Gentleman Caller by Bobby Hutchinson
(LoveSpell, $6.99, PG-13) ISBN 0-505-52500-3
Phone sex has to be one of the most unusual creations of modern technology: completely safe and completely anonymous, it proves once and for all that the brain is the most important sexual organ. But what’s behind the sexy voice on the phone? What is the reality? That’s the story behind Gentleman Caller.

Maxine Bleckner is a single mom whose fiancé abandoned her when she got pregnant, taking her savings with her. Desperate to find a way to support herself, she answered an ad and found herself the object of strange men’s fantasies. Thanks to her wonderful voice and her vivid imagination, she now finds herself running her own home-based business. So successful has she become that she has hired another woman to take the night shift. Which brings us to the paradox.

As her alter ego India, Maxine seems like a sexy temptress to her callers all the while she is taking care of baby Graham. She is not the tall, built 24 year old blonde India dressed in a sexy outfit but rather a 28 year old redhead in a sweat suit whose waist will never recover from pregnancy. Her employee Edna is not Lilith, but rather a 53 year old “displaced homemaker” whose lawyer ex left her for a younger woman and cheated her out of a decent settlement. Ah, the power of imagination.

Harry Watson is a thirty-something writer who gave up his full-time job so that he could take care of his motherless daughter. When the editor of the local tabloid suggests that he do a story on phone sex, Harry can’t say no. He needs the money. On his fifth try, he links up with “India” and he is intrigued by the voice he hears on the line. He also discovers that “India” is local, which helps with his assignment.

India/Maxine is intrigued by “Harold;” instead of wanting the usual sexy patter, he wants to talk about her - what she thinks, what she reads, what she feels. When Harold suggests that they meet, Maxine throws caution to the wind and agrees. Their first encounter is not a success. But fate intervenes and the two meet again in their real personas at the local play school. Harry finds the real Maxine more attractive than her alter ego; Maxine finds the real Harry more admirable and interesting than the international businessman he pretended to be.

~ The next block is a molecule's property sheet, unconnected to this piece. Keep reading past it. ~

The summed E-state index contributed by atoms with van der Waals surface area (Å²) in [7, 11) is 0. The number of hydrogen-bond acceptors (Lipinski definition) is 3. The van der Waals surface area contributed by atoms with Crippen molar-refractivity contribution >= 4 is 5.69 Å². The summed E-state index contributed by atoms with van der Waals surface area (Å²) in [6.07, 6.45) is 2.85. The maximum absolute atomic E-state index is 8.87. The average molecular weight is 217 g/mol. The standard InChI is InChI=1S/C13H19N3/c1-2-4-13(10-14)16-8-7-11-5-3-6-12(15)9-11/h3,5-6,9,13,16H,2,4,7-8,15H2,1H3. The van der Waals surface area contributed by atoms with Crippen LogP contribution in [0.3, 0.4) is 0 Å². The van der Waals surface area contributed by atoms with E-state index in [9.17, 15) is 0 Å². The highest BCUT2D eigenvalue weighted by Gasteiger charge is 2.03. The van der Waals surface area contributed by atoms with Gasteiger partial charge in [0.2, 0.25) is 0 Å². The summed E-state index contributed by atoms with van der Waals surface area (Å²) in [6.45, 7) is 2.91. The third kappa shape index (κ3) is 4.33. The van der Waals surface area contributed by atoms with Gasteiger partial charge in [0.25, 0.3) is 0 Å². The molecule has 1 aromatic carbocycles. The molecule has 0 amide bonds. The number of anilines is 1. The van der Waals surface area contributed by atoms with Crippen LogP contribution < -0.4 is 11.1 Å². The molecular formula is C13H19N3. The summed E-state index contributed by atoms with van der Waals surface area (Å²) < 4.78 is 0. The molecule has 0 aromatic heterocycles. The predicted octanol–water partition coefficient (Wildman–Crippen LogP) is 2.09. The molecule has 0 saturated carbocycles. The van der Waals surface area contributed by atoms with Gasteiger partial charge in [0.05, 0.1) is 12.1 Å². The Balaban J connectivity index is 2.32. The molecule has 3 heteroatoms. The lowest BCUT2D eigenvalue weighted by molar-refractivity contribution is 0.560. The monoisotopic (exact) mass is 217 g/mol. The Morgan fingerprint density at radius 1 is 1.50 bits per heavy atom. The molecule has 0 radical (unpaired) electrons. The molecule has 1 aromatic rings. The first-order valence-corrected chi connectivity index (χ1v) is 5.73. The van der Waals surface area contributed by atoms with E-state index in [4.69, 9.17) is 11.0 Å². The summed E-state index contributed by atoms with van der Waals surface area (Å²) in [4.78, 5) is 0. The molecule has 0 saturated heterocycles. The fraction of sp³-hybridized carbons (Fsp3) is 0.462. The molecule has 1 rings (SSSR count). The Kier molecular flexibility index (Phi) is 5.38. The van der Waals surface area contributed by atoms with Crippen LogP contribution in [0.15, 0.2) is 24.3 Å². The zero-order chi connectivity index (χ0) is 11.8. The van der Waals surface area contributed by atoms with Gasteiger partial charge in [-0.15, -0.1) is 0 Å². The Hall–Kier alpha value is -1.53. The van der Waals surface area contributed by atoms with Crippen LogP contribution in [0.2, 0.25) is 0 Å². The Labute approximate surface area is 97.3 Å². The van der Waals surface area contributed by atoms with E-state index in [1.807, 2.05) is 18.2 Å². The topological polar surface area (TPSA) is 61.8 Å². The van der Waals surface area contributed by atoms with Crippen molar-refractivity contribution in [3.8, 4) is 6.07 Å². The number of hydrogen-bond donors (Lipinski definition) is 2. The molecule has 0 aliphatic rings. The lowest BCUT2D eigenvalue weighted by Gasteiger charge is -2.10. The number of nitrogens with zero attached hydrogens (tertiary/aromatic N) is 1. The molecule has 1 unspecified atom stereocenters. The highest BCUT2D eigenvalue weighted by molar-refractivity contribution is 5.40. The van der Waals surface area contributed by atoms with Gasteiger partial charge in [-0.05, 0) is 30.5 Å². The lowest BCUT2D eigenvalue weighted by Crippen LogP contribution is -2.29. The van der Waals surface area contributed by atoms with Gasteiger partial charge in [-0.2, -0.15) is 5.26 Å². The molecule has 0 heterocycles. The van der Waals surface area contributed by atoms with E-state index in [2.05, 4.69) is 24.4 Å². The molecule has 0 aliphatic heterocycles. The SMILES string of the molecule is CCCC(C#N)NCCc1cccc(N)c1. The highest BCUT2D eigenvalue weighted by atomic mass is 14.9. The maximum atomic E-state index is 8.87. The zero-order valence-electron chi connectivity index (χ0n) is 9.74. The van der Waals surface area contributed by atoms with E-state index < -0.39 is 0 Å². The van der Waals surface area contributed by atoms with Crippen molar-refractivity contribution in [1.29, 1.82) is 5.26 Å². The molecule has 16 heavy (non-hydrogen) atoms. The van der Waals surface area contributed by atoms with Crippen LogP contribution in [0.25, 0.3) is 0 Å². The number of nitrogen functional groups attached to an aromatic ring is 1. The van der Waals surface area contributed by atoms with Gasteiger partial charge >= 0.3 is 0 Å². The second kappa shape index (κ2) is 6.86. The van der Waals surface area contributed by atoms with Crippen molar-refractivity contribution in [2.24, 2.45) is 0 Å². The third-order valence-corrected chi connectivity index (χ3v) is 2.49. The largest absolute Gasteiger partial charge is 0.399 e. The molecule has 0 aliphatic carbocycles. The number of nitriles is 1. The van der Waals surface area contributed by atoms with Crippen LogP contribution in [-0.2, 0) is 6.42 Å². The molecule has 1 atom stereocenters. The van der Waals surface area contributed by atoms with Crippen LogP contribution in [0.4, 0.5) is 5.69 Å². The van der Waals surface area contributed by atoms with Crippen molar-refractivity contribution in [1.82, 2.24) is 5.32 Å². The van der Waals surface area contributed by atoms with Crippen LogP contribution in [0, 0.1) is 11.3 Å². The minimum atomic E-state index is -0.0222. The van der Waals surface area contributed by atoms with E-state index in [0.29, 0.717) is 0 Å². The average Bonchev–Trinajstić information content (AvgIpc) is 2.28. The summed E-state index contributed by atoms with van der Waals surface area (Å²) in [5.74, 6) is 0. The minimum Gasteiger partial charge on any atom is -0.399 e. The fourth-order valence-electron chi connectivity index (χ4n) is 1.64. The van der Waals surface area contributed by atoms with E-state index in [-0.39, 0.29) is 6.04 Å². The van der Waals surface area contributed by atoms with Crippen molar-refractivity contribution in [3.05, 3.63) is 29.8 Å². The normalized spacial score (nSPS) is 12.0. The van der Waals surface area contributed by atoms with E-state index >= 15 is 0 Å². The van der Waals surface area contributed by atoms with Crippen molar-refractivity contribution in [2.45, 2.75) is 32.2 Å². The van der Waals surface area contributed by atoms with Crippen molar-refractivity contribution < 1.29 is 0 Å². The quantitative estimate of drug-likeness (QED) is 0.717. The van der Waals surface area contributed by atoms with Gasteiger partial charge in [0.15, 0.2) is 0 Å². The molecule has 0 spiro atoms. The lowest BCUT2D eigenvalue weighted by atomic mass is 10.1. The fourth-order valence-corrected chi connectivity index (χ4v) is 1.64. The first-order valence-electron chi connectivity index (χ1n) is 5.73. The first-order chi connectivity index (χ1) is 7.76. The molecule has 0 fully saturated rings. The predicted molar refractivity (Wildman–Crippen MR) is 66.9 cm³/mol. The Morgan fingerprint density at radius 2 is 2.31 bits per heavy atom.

Harry knows that he should ‘fess up about why he first called, but he leaves it too late. Hence, the conflict in the story.

Both the hero and the heroine are admirable characters who are making the best of difficult situations. Maxine is the daughter of a straight-laced and judgmental minister who felt she could not go home when she got pregnant. She has discovered another side of herself in India, one she does not quite know what to make of. She has every reason to distrust men, so her reaction to Harry’s confession makes sense. Harry is a truly decent fellow and he is satisfactorily penitent about his deception.

The secondary characters are likewise interesting, especially Edna’s and Maxine’s lawyer, Polly who has her own hang-ups and her own romance. Polly deals all the time with women who have been mistreated by the male sex. No wonder she doesn’t believe in love and happy ever after. Hutchinson manages to make both Maxine and Edna strong characters, even though both have been victims of men. Both picked themselves up and started over, even if the means they use are a bit unusual.

Gentleman Caller is a bit too predictable, but its interesting premise and characters make it an acceptable contemporary romance.

--Jean Mason

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